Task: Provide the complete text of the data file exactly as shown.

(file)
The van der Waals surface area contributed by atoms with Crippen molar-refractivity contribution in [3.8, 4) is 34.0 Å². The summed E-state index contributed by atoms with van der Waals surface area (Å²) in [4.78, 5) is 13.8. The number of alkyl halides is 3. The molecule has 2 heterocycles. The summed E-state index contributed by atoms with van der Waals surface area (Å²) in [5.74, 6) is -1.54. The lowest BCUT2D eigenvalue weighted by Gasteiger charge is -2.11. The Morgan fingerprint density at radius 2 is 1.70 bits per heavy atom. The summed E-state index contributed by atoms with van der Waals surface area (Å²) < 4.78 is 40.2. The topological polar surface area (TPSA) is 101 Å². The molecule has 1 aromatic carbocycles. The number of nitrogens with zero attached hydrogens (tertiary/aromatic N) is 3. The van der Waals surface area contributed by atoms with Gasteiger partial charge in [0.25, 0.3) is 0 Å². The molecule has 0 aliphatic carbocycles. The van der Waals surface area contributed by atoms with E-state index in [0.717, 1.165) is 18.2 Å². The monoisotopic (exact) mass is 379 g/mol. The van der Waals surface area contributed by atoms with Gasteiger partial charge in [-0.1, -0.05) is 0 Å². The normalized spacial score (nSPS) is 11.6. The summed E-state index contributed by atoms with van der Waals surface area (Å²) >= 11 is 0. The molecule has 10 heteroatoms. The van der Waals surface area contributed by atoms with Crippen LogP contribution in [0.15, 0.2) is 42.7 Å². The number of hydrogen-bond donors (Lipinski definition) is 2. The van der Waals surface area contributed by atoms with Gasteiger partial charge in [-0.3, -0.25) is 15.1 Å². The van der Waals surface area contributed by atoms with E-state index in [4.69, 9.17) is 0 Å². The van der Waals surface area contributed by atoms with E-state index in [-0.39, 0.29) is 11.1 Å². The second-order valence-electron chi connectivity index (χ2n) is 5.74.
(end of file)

The van der Waals surface area contributed by atoms with Crippen molar-refractivity contribution in [3.8, 4) is 34.0 Å². The summed E-state index contributed by atoms with van der Waals surface area (Å²) in [4.78, 5) is 13.8. The number of alkyl halides is 3. The molecule has 2 heterocycles. The summed E-state index contributed by atoms with van der Waals surface area (Å²) in [5.74, 6) is -1.54. The lowest BCUT2D eigenvalue weighted by Gasteiger charge is -2.11. The Morgan fingerprint density at radius 2 is 1.70 bits per heavy atom. The summed E-state index contributed by atoms with van der Waals surface area (Å²) < 4.78 is 40.2. The topological polar surface area (TPSA) is 101 Å². The molecule has 1 aromatic carbocycles. The number of nitrogens with zero attached hydrogens (tertiary/aromatic N) is 3. The van der Waals surface area contributed by atoms with Gasteiger partial charge in [0.25, 0.3) is 0 Å². The molecule has 0 aliphatic carbocycles. The van der Waals surface area contributed by atoms with E-state index in [0.717, 1.165) is 18.2 Å². The monoisotopic (exact) mass is 379 g/mol. The van der Waals surface area contributed by atoms with Gasteiger partial charge in [-0.1, -0.05) is 0 Å². The normalized spacial score (nSPS) is 11.6. The summed E-state index contributed by atoms with van der Waals surface area (Å²) >= 11 is 0. The molecule has 10 heteroatoms. The van der Waals surface area contributed by atoms with Crippen LogP contribution in [0.15, 0.2) is 42.7 Å². The number of hydrogen-bond donors (Lipinski definition) is 2. The van der Waals surface area contributed by atoms with Gasteiger partial charge in [-0.3, -0.25) is 15.1 Å². The van der Waals surface area contributed by atoms with E-state index in [4.69, 9.17) is 0 Å². The van der Waals surface area contributed by atoms with E-state index in [-0.39, 0.29) is 11.1 Å². The second-order valence-electron chi connectivity index (χ2n) is 5.74.